Why Gay Sex Matters takes a closer look at what happens to gay men when they grow up in a society in which people not only condemn them for being homosexual, but due to the lack of information people are unable to support them, or defend them.

In addition to having a profound need for connection, the other thing my work has revealed to me, is that when gay men are feeling lonely and depressed, what shows up for them is this notion that they are not good enough, and that no matter what they do, they will never be good enough. By taking them back to their earliest memory of feeling like they don’t fit in, it’s usually a time in their life when sexual energy first awakens.

When two people feel sexually attracted to one another, whether they decide to engage in sexual activity or not, it’s the attraction that tells them they have a need for connection. Along with the need for air, food, water, and sleep, learning how to satisfy this need is a critical part of growing up. Yet when you’re told that this need for connection is biological, and that sex is driven by an innate need to propagate the species, as a gay youth, one can’t help but feel left out.

Having worked with gay men from all walks of life, it’s clear that by suppressing this need for connection, we’re suppressing a need that is spiritual in nature. In the same way the body craves air, food, water, and sleep for its survival, the spirit, as a form of energy, craves connection.

Without connection, the inspiration we depend on to keep us feeling alive and present begins to fade, which causes us to feel lethargic and depressed. When these feelings persist, we start to feel suicidal. To cope, gay men begin to view sex as a form of escape. By using sex as a form of validation, it becomes addictive.

When it comes to satisfying a basic human need, the mind needs to receive the right information at the right time in life. When the information the mind seeks doesn’t arrive, or if the information it receives is misleading, a vital link in the mind-body connection is left unformed. Because this information is so vital, the mind will naturally keep searching for it.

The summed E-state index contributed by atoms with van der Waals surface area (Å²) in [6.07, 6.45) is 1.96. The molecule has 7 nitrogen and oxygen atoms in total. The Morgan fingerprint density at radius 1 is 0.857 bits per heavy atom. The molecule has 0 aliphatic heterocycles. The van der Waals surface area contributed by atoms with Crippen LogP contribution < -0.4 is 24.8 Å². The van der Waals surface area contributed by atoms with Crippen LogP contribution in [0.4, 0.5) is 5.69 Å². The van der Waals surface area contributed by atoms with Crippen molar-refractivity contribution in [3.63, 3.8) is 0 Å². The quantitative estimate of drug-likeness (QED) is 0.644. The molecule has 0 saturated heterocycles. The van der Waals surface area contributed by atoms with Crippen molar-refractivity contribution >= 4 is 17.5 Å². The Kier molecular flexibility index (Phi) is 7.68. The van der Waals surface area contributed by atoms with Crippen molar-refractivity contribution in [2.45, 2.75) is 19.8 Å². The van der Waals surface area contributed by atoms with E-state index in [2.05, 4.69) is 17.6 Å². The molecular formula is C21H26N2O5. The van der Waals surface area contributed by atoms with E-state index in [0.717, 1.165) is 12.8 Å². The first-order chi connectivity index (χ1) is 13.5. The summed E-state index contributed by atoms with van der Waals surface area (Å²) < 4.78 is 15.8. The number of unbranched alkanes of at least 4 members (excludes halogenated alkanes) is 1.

It’s clear that the health of the human body improves when we’re present with the air we breathe, the food we eat, the water we drink and even understanding the importance of a good night’s sleep. Imagine then, what can happen to the health of the spirit when we’re conscious of the connection we seek. As gay men, we know that coming out as a homosexual has nothing to do with our biology or our need to have children. But rather it has everything to do with the vibrancy of our spirit and our zest for life.

On a fundamental level, everything exists as energy, and it’s on this level that we experience the connection we seek. What’s important to remember is that this level exists far deeper than where our biology is concerned. What most people don’t realize is that it’s the circulation of energy on this level that’s responsible for triggering a biological response. Meditating on the sexual experience, we find that the sperm doesn’t push its way up out of the head of the penis on its own. But, rather, it lies in wait for the buildup and release of energy that occurs during sex when the door opens and sets it free.

If we’re in conflict with this energy or if we lack the mental acuity to facilitate the flow of energy in our lives, we feel disconnected. Whether we’re conscious of it or not, we start to feel disconnected from the universe itself. To feel connected is to feel like we belong and that we matter, which is one of the things gay men struggle with the most.